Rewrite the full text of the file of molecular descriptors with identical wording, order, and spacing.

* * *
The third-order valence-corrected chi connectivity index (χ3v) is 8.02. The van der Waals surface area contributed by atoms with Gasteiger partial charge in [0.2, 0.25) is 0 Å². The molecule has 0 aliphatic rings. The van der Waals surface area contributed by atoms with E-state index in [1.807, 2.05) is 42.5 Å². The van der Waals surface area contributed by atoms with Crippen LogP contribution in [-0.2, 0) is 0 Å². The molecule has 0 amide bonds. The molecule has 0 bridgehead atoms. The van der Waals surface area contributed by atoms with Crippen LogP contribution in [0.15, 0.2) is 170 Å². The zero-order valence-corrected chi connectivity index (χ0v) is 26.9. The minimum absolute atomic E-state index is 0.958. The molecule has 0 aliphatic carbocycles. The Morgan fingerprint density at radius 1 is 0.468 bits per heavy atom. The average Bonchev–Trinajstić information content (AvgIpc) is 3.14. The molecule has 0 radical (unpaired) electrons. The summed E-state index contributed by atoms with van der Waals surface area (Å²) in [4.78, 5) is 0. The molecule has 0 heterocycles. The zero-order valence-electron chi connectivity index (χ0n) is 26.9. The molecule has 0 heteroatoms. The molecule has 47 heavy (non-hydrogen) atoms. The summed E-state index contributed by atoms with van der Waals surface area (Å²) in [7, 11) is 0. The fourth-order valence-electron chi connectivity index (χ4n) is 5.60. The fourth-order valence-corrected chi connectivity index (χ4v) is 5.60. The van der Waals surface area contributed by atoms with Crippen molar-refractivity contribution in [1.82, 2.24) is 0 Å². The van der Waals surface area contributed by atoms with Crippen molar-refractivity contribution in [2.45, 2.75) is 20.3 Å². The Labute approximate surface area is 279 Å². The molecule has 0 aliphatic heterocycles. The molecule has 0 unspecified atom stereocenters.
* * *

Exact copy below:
The third-order valence-corrected chi connectivity index (χ3v) is 8.02. The van der Waals surface area contributed by atoms with Gasteiger partial charge in [0.2, 0.25) is 0 Å². The molecule has 0 aliphatic rings. The van der Waals surface area contributed by atoms with E-state index in [1.807, 2.05) is 42.5 Å². The van der Waals surface area contributed by atoms with Crippen LogP contribution in [-0.2, 0) is 0 Å². The molecule has 0 amide bonds. The molecule has 0 bridgehead atoms. The van der Waals surface area contributed by atoms with Crippen LogP contribution in [0.15, 0.2) is 170 Å². The zero-order valence-corrected chi connectivity index (χ0v) is 26.9. The minimum absolute atomic E-state index is 0.958. The molecule has 0 aliphatic carbocycles. The Morgan fingerprint density at radius 1 is 0.468 bits per heavy atom. The average Bonchev–Trinajstić information content (AvgIpc) is 3.14. The molecule has 0 radical (unpaired) electrons. The summed E-state index contributed by atoms with van der Waals surface area (Å²) in [4.78, 5) is 0. The molecule has 0 heterocycles. The zero-order valence-electron chi connectivity index (χ0n) is 26.9. The molecule has 0 heteroatoms. The molecule has 47 heavy (non-hydrogen) atoms. The summed E-state index contributed by atoms with van der Waals surface area (Å²) in [7, 11) is 0. The fourth-order valence-electron chi connectivity index (χ4n) is 5.60. The fourth-order valence-corrected chi connectivity index (χ4v) is 5.60. The van der Waals surface area contributed by atoms with Crippen molar-refractivity contribution in [1.82, 2.24) is 0 Å². The van der Waals surface area contributed by atoms with Crippen molar-refractivity contribution in [2.45, 2.75) is 20.3 Å². The Labute approximate surface area is 279 Å². The molecule has 0 aliphatic heterocycles. The molecule has 0 unspecified atom stereocenters.